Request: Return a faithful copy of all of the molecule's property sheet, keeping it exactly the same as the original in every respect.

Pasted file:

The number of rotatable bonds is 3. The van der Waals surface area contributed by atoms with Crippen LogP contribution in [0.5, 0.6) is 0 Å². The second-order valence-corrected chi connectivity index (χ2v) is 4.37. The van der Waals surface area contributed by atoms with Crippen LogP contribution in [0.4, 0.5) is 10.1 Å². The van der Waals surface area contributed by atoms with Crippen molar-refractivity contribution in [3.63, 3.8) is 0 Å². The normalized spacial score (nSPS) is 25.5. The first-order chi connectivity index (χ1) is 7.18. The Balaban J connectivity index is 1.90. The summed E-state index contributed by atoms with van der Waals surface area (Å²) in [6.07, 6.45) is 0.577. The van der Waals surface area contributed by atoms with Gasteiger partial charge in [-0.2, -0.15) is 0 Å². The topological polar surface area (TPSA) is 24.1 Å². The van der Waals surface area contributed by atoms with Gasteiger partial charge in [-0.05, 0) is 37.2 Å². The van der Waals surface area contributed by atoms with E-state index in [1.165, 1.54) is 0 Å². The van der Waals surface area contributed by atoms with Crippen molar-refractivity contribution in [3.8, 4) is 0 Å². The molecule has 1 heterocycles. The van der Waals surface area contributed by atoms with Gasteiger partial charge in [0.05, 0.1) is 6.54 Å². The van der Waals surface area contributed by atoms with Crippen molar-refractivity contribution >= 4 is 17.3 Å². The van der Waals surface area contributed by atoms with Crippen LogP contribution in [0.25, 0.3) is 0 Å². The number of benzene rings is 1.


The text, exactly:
The number of rotatable bonds is 3. The van der Waals surface area contributed by atoms with Crippen LogP contribution in [0.5, 0.6) is 0 Å². The second-order valence-corrected chi connectivity index (χ2v) is 4.37. The van der Waals surface area contributed by atoms with Crippen LogP contribution in [0.4, 0.5) is 10.1 Å². The van der Waals surface area contributed by atoms with Crippen molar-refractivity contribution in [3.63, 3.8) is 0 Å². The normalized spacial score (nSPS) is 25.5. The first-order chi connectivity index (χ1) is 7.18. The Balaban J connectivity index is 1.90. The summed E-state index contributed by atoms with van der Waals surface area (Å²) in [6.07, 6.45) is 0.577. The van der Waals surface area contributed by atoms with Gasteiger partial charge in [-0.2, -0.15) is 0 Å². The topological polar surface area (TPSA) is 24.1 Å². The van der Waals surface area contributed by atoms with Gasteiger partial charge in [-0.05, 0) is 37.2 Å². The van der Waals surface area contributed by atoms with E-state index in [1.165, 1.54) is 0 Å². The van der Waals surface area contributed by atoms with Crippen molar-refractivity contribution in [3.8, 4) is 0 Å². The molecule has 1 heterocycles. The van der Waals surface area contributed by atoms with Gasteiger partial charge in [0.05, 0.1) is 6.54 Å². The van der Waals surface area contributed by atoms with Crippen molar-refractivity contribution >= 4 is 17.3 Å². The van der Waals surface area contributed by atoms with Crippen LogP contribution in [0.25, 0.3) is 0 Å². The number of benzene rings is 1.